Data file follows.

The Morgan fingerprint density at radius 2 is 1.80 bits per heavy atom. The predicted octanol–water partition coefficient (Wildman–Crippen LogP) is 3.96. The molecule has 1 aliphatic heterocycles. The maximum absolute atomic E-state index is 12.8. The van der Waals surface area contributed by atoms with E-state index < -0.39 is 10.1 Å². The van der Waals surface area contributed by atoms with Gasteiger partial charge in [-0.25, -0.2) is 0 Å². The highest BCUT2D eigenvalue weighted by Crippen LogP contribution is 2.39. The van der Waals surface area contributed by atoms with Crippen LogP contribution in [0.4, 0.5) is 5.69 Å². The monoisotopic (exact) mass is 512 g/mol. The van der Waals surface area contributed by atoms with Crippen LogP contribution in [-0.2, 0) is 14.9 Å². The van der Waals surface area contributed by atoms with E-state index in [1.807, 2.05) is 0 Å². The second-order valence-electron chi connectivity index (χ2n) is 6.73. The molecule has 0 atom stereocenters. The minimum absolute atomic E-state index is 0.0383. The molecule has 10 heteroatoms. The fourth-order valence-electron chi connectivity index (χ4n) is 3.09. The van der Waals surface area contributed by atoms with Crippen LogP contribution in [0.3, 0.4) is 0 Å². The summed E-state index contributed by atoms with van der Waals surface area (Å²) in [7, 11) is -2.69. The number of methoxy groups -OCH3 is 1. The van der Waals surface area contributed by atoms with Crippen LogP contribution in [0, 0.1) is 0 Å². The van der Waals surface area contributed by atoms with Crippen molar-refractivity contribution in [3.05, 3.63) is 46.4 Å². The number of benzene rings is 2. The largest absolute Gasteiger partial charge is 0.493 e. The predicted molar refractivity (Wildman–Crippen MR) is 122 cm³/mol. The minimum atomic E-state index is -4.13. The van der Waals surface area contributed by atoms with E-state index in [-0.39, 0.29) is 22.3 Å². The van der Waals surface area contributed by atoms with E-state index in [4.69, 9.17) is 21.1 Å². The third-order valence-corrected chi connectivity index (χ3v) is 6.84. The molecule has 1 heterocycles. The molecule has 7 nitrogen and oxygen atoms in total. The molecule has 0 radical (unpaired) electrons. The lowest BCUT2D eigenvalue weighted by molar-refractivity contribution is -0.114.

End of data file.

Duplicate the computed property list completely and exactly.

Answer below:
The Morgan fingerprint density at radius 2 is 1.80 bits per heavy atom. The predicted octanol–water partition coefficient (Wildman–Crippen LogP) is 3.96. The molecule has 1 aliphatic heterocycles. The maximum absolute atomic E-state index is 12.8. The van der Waals surface area contributed by atoms with E-state index < -0.39 is 10.1 Å². The van der Waals surface area contributed by atoms with Gasteiger partial charge in [-0.25, -0.2) is 0 Å². The highest BCUT2D eigenvalue weighted by Crippen LogP contribution is 2.39. The van der Waals surface area contributed by atoms with Crippen LogP contribution in [0.4, 0.5) is 5.69 Å². The monoisotopic (exact) mass is 512 g/mol. The van der Waals surface area contributed by atoms with Crippen LogP contribution in [-0.2, 0) is 14.9 Å². The van der Waals surface area contributed by atoms with E-state index in [1.807, 2.05) is 0 Å². The second-order valence-electron chi connectivity index (χ2n) is 6.73. The molecule has 0 atom stereocenters. The minimum absolute atomic E-state index is 0.0383. The molecule has 10 heteroatoms. The fourth-order valence-electron chi connectivity index (χ4n) is 3.09. The van der Waals surface area contributed by atoms with Crippen LogP contribution in [0.3, 0.4) is 0 Å². The summed E-state index contributed by atoms with van der Waals surface area (Å²) in [7, 11) is -2.69. The number of methoxy groups -OCH3 is 1. The van der Waals surface area contributed by atoms with Crippen LogP contribution in [0, 0.1) is 0 Å². The van der Waals surface area contributed by atoms with Crippen molar-refractivity contribution in [3.05, 3.63) is 46.4 Å². The number of benzene rings is 2. The largest absolute Gasteiger partial charge is 0.493 e. The predicted molar refractivity (Wildman–Crippen MR) is 122 cm³/mol. The minimum atomic E-state index is -4.13. The van der Waals surface area contributed by atoms with E-state index in [-0.39, 0.29) is 22.3 Å². The van der Waals surface area contributed by atoms with E-state index in [4.69, 9.17) is 21.1 Å². The third-order valence-corrected chi connectivity index (χ3v) is 6.84. The molecule has 1 heterocycles. The molecule has 7 nitrogen and oxygen atoms in total. The molecule has 0 radical (unpaired) electrons. The lowest BCUT2D eigenvalue weighted by molar-refractivity contribution is -0.114.